(PatriotWise.com) – Every President in the history of America has signed at least one executive order during their time in office. The exact number they issue per year, however, varies widely. Franklin Roosevelt and Woodrow Wilson each drafted hundreds per year in response to the Great Depression, while Presidents Trump, Bush, and Ford issued them at a far slower rate. But statistics do little to tell us about what this important document really is or what kind of power it provides. Here’s the full story.
Executive Orders Defined
An executive order (EO) is a legal directive signed and issued by the President of the United States. Its main purpose is to issue instructions or policy changes to the executive branch.
Unlike most new laws and budget changes, EOs do not need to be approved in Congress before they become active. Instead, they are considered legally binding from the very moment the President adds his signature. This effectively supersedes the usual red tape associated with governmental shifts.
Only the President and the Supreme Court have the right to overturn an executive order. The President can issue a new executive order ending a previous order at any time. The Supreme Court only gains the right to step in if and when they declare an order unconstitutional. However, Congress can interfere with directives in other indirect ways, such as refusing to approve necessary funding. They can also pass new legislation that renders an EO invalid, although this is rare.
Contents of an Executive Order
The exact contents of an executive order depends on the nature of the directive the President intends to issue. Furthermore, the exact style tends to evolve over time and between publishing bodies (e.g., the White House or the Federal Registrar). The American Bar states that all five of these components must be present for the order to be considered complete:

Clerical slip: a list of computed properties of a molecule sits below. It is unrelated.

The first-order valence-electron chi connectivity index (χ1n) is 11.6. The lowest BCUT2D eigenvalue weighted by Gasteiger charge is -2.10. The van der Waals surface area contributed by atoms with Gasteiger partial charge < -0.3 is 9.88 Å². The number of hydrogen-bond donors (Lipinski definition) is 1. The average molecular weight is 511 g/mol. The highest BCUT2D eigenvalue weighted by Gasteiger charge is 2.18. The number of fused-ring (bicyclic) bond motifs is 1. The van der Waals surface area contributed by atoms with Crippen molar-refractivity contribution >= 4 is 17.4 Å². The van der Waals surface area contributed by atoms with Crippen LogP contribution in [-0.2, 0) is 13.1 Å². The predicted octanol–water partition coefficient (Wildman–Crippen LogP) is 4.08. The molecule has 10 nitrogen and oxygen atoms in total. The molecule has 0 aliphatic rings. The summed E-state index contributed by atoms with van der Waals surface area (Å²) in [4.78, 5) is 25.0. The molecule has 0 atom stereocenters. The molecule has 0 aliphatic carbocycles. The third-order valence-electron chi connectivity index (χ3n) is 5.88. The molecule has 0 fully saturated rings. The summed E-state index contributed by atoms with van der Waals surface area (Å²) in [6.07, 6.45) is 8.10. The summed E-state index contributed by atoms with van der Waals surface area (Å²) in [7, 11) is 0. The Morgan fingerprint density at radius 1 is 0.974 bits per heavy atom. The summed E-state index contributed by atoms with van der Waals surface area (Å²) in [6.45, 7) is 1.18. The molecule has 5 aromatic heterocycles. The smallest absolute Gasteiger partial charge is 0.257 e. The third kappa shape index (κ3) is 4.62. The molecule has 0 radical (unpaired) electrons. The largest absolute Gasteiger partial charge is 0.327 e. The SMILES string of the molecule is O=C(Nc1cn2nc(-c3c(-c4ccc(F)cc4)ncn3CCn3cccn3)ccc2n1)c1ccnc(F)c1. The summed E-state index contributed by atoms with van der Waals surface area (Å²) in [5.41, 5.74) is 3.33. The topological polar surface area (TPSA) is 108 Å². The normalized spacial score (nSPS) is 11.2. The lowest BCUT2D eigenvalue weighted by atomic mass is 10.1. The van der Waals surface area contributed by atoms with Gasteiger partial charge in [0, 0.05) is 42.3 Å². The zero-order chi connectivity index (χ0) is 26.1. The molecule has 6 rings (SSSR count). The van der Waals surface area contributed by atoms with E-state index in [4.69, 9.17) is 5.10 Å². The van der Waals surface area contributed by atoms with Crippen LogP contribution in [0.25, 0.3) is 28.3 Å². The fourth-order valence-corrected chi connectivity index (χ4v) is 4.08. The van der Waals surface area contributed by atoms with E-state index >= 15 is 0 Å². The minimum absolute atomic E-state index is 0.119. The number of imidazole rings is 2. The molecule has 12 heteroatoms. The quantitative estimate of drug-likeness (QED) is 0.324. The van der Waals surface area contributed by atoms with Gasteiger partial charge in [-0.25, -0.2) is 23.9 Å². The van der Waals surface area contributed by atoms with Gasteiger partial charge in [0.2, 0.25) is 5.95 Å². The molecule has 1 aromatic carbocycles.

- Header with identifying information. EOs must contain a section with the order number; this is provided by the Federal Registrar and is typically consecutive. The header must also contain the date the order became active.
- Title describing the directive. EOs must contain a title that descriptively clarifies the directive within the document itself. Example: Protecting Vulnerable Newborn and Infant Children.
- Preamble legitimizing the President’s right to issue the order. The initial introduction should clarify the fact that the president has the right to issue the order. It should also further clarify the directive and may be written in “legalese” to ensure accuracy. It is often drafted in first-person.
- Body with additional info. The body of an executive order is broken up into several sections, each specifically labeled for the information it provides. They often contain actionable steps, a list of involved parties, legal definitions, relevant laws, and other clarifying details.
- Authorization line. Most executive orders also contain a final passage authorizing the Federal Registrar to publish the order (a necessary part of the EO process). They may also add a disclaimer about the nature of orders and what kind of powers they provide.
Lastly, the President must sign the order, and the “White House” notation must be affixed. These are perhaps the most important elements, as, without them, the order cannot be considered active.
Why an Executive Order?
Executive orders skip the usual process for legislative changes. In fact, they are not considered legislation; instead, they exist as their own regulatory power option. The fact that they are so difficult to challenge unless they violate the Constitution, is part of why they are so useful. It may allow the commander-in-chief to push through changes in the event of an emergency, such as a pandemic, a national disaster, terrorist attack, or civil war, when rapid response matters.
Unfortunately, the fact that EOs skip the usual legislative process can make them somewhat controversial. While most presidents use them judiciously, critics feel that the issuance of too many orders may be an indicator of abuse of power. Still, there have been times in the past when the President’s use of an executive order was necessary to protect and support the people.
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